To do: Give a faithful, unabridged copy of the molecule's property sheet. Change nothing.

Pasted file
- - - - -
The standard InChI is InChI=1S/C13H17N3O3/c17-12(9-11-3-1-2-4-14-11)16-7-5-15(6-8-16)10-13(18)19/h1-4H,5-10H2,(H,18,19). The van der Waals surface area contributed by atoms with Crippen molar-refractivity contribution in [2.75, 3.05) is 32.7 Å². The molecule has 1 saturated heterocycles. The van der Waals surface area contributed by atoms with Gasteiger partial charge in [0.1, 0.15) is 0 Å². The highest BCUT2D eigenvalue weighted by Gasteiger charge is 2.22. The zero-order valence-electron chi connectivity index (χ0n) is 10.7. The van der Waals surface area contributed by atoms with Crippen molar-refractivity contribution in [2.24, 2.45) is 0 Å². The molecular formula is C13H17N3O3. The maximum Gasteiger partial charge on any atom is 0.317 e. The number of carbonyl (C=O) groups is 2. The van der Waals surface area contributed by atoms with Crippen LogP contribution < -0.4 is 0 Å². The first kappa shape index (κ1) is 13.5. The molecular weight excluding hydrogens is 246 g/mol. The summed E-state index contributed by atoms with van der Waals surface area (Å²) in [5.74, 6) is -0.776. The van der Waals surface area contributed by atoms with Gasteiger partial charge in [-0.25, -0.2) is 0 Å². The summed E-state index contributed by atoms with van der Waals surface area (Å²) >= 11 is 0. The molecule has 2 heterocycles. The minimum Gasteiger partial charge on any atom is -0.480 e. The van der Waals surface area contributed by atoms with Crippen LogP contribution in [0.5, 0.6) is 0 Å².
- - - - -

The standard InChI is InChI=1S/C13H17N3O3/c17-12(9-11-3-1-2-4-14-11)16-7-5-15(6-8-16)10-13(18)19/h1-4H,5-10H2,(H,18,19). The van der Waals surface area contributed by atoms with Crippen molar-refractivity contribution in [2.75, 3.05) is 32.7 Å². The molecule has 1 saturated heterocycles. The van der Waals surface area contributed by atoms with Gasteiger partial charge in [0.1, 0.15) is 0 Å². The highest BCUT2D eigenvalue weighted by Gasteiger charge is 2.22. The zero-order valence-electron chi connectivity index (χ0n) is 10.7. The van der Waals surface area contributed by atoms with Crippen molar-refractivity contribution in [2.24, 2.45) is 0 Å². The molecular formula is C13H17N3O3. The maximum Gasteiger partial charge on any atom is 0.317 e. The number of carbonyl (C=O) groups is 2. The van der Waals surface area contributed by atoms with Crippen LogP contribution < -0.4 is 0 Å². The first kappa shape index (κ1) is 13.5. The molecular weight excluding hydrogens is 246 g/mol. The summed E-state index contributed by atoms with van der Waals surface area (Å²) in [5.74, 6) is -0.776. The van der Waals surface area contributed by atoms with Gasteiger partial charge in [-0.25, -0.2) is 0 Å². The summed E-state index contributed by atoms with van der Waals surface area (Å²) >= 11 is 0. The molecule has 2 heterocycles. The minimum Gasteiger partial charge on any atom is -0.480 e. The van der Waals surface area contributed by atoms with Crippen LogP contribution in [0.5, 0.6) is 0 Å².